Stealing paintings, jewels, or artifacts from a museum or a private home shouldn’t be easy. Yet it often happens and, as we’ve seen in this series, many of those thefts remain unsolved.
But how do thieves successfully steal the Eighth Wonder of the World and conceal the boon from that theft for almost eighty years?
Type “Eighth Wonder of the World” into your favorite internet search engine, and you’ll find all kinds of items vying for that title. Here are just a few:
· Niagara Falls
· Machu Pichu
· China’s Terracotta Army
· Panama Canal
· Sydney Opera House
· The Statue of Liberty
None of those have been stolen!
The same can’t be said about the infamous and mysterious Amber Room, perhaps history’s most baffling unsolved theft.
The Amber Room is exactly that—a chamber decorated with panels made of amber which is fossilized tree resin which is valued both as a golden gemstone and a folk medicine.
This unique creation was designed in the early 1700s by Andreas Schluter, a German baroque sculptor, and Gottfried Wolfram, a Danish amber craftsman. Their work was later continued by two other amber craftsmen, Gottfried Turau and Ernst Schacht.
|Amber Room, Catherine's Palace, 1917|
The panels were installed at the Berlin City Palace in Berlin, Prussia. In 1716, King Frederick William I gave the room to Tsar Peter the Great, and the panels were installed in the Catherine Palace.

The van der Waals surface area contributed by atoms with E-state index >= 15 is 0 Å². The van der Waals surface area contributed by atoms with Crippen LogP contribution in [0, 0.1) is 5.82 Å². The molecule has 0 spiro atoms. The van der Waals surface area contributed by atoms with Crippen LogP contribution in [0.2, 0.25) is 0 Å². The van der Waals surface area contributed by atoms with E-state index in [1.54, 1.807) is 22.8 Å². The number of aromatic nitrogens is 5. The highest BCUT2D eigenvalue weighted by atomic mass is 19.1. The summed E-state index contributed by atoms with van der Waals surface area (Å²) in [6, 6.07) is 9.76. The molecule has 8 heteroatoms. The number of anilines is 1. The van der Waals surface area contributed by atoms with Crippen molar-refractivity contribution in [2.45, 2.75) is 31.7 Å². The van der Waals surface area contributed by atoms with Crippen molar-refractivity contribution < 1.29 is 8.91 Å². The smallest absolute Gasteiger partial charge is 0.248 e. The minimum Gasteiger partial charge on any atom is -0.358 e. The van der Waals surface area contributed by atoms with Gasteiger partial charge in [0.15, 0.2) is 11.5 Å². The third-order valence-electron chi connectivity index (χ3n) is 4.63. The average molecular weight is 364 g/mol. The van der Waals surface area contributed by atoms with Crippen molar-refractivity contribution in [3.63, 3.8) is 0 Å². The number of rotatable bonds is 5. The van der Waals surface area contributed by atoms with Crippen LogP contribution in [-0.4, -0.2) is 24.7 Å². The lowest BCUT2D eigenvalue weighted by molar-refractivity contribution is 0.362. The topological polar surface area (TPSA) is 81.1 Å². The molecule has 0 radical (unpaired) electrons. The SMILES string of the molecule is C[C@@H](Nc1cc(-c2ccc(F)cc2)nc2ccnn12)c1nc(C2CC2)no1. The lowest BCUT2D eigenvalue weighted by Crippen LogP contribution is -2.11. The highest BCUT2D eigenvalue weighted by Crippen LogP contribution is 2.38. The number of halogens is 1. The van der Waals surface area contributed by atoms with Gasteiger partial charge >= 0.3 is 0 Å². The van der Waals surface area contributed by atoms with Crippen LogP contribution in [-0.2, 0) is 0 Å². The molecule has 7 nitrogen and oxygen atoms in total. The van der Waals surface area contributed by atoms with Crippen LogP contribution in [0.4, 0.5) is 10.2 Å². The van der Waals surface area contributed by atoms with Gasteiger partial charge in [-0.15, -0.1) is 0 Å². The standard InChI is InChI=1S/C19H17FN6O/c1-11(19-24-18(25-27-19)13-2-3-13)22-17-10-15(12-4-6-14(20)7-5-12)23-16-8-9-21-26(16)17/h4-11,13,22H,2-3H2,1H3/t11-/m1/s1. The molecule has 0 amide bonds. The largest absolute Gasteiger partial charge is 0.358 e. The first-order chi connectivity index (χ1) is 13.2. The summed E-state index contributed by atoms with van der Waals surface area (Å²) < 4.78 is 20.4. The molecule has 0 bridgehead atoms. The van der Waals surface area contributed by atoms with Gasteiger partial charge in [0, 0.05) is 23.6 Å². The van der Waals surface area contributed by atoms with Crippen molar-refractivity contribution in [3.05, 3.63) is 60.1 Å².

After several renovations took place, the 13,000 pounds of amber covered about 590 square feet.
Nazi soldiers dismantled the panels and took them to Königsberg, a historic Prussian city now known as Kaliningrad, Russia. When the Allied Forces neared Germany in early 1944, the panels were crated and stored in a basement. Allied bombers struck Königsberg in August 1944, destroying the castle, cathedral, churches, and universities. But the crates weren’t found.
|Königsberg Castle, 1925|
And that’s the last we know of the whereabouts of the Amber Room except for a sketchy report that the panels were boarded onto German military transport ship which was torpedoed by a Russian submarine in January 1945.
Another theory is that the Red Army took possession of the amber after taking control of Königsberg.
|Corner of Reconstructed Amber Room|
Here’s one more possibility—in October 2020, Polish divers found the wreck of the SS Karlsruhe, a ship that sailed from Königsberg in 1945 as part of an evacuation effort. Apparently, “the wreck holds many crates with unknown contents” (The Guardian).
Could any of the Amber Room panels be stored in those crates?
For now, almost eighty years after the burning of Königsberg, the location of those 13,000 pounds of amber remains a mystery.
Photo Credits ~ All photos are Public Domain.
The Guardian. “Nazi Shipwreck Found Off Poland May Solve Amber Room Mystery.” (Posted October 1, 2020. Retrieved November 5, 2022.)
Robins, Becki. “The Most Expensive Items Ever Stolen.” Grunge. (Posted April 20, 2020; retrieved November 5, 2022.)